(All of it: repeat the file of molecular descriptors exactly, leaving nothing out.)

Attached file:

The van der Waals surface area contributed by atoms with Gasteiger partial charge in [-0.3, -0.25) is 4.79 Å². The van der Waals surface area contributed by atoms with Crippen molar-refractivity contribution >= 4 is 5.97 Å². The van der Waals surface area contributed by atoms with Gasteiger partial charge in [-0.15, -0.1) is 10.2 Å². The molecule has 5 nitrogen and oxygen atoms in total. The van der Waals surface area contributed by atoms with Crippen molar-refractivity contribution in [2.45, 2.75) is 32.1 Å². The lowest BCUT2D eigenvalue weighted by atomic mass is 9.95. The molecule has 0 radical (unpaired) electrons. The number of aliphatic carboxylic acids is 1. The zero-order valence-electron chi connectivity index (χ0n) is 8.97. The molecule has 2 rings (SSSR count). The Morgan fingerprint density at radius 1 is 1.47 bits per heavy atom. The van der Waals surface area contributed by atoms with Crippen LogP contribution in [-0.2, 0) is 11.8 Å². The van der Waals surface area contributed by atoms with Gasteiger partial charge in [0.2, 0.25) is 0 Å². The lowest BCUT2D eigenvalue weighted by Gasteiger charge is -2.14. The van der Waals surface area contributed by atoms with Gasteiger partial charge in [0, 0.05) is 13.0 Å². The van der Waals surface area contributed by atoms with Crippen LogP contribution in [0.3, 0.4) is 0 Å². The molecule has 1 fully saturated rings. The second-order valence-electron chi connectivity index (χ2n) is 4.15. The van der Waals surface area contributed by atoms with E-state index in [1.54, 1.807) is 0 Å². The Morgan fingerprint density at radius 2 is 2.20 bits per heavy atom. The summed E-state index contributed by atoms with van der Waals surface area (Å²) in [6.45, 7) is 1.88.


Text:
The van der Waals surface area contributed by atoms with Gasteiger partial charge in [-0.3, -0.25) is 4.79 Å². The van der Waals surface area contributed by atoms with Crippen molar-refractivity contribution >= 4 is 5.97 Å². The van der Waals surface area contributed by atoms with Gasteiger partial charge in [-0.15, -0.1) is 10.2 Å². The molecule has 5 nitrogen and oxygen atoms in total. The van der Waals surface area contributed by atoms with Crippen molar-refractivity contribution in [2.45, 2.75) is 32.1 Å². The lowest BCUT2D eigenvalue weighted by atomic mass is 9.95. The molecule has 0 radical (unpaired) electrons. The number of aliphatic carboxylic acids is 1. The zero-order valence-electron chi connectivity index (χ0n) is 8.97. The molecule has 2 rings (SSSR count). The Morgan fingerprint density at radius 1 is 1.47 bits per heavy atom. The van der Waals surface area contributed by atoms with Crippen LogP contribution in [-0.2, 0) is 11.8 Å². The van der Waals surface area contributed by atoms with Gasteiger partial charge in [0.2, 0.25) is 0 Å². The lowest BCUT2D eigenvalue weighted by Gasteiger charge is -2.14. The van der Waals surface area contributed by atoms with Gasteiger partial charge in [0, 0.05) is 13.0 Å². The van der Waals surface area contributed by atoms with Crippen LogP contribution in [0.3, 0.4) is 0 Å². The molecule has 1 fully saturated rings. The second-order valence-electron chi connectivity index (χ2n) is 4.15. The van der Waals surface area contributed by atoms with E-state index in [1.54, 1.807) is 0 Å². The Morgan fingerprint density at radius 2 is 2.20 bits per heavy atom. The summed E-state index contributed by atoms with van der Waals surface area (Å²) in [6.45, 7) is 1.88.